Guess what business this is talking about:
"Establish tangible performance metrics for each of the unit leaders and hold them accountable for results."Right! It could be any business! It's b-school gobbeldygook!
But what makes it doubly rank is that it's talking about the UC system. What on earth is a "performance metric," in that context? I don't mean to be all Emersonian here (see this to get an example of what I'm talking about), but surely, in some sense, education is an obligation, not an output.
In fact the way we hang the public universities out to dry these days is one of the many evidences that we have no civic spirit -- and that is what causes decline, not homos marrying. In fact this (from the same op-ed roundtable) seems shameful -- although par for the course in California:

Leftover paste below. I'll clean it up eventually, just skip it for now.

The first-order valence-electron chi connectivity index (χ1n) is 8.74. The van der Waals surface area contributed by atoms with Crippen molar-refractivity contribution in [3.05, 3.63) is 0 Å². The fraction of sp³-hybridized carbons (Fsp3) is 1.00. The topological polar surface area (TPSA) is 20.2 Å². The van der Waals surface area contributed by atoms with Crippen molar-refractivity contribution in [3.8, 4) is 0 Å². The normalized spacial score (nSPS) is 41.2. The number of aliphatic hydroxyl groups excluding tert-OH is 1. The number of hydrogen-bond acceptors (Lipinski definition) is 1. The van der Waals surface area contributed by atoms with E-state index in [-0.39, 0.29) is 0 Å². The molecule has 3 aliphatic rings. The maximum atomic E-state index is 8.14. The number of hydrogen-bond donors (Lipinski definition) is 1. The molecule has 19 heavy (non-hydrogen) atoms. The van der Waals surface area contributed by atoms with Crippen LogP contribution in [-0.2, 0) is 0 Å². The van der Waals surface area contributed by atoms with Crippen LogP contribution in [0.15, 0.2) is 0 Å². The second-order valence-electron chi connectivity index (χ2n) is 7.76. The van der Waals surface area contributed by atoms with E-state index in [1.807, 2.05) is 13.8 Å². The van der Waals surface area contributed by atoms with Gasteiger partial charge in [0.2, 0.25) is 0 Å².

In 2004, UC President Robert Dynes and Gov. Arnold Schwarzenegger abandoned the idea of a public university in favor of a privatized model. Dynes accepted a $1.5-billion permanent cut in the university's annual $5-billion core operating budget, and agreed to substantially increase tuition every year, in exchange for a promise (now broken) of modest increases in state money while UC sought private money "to support basic programs."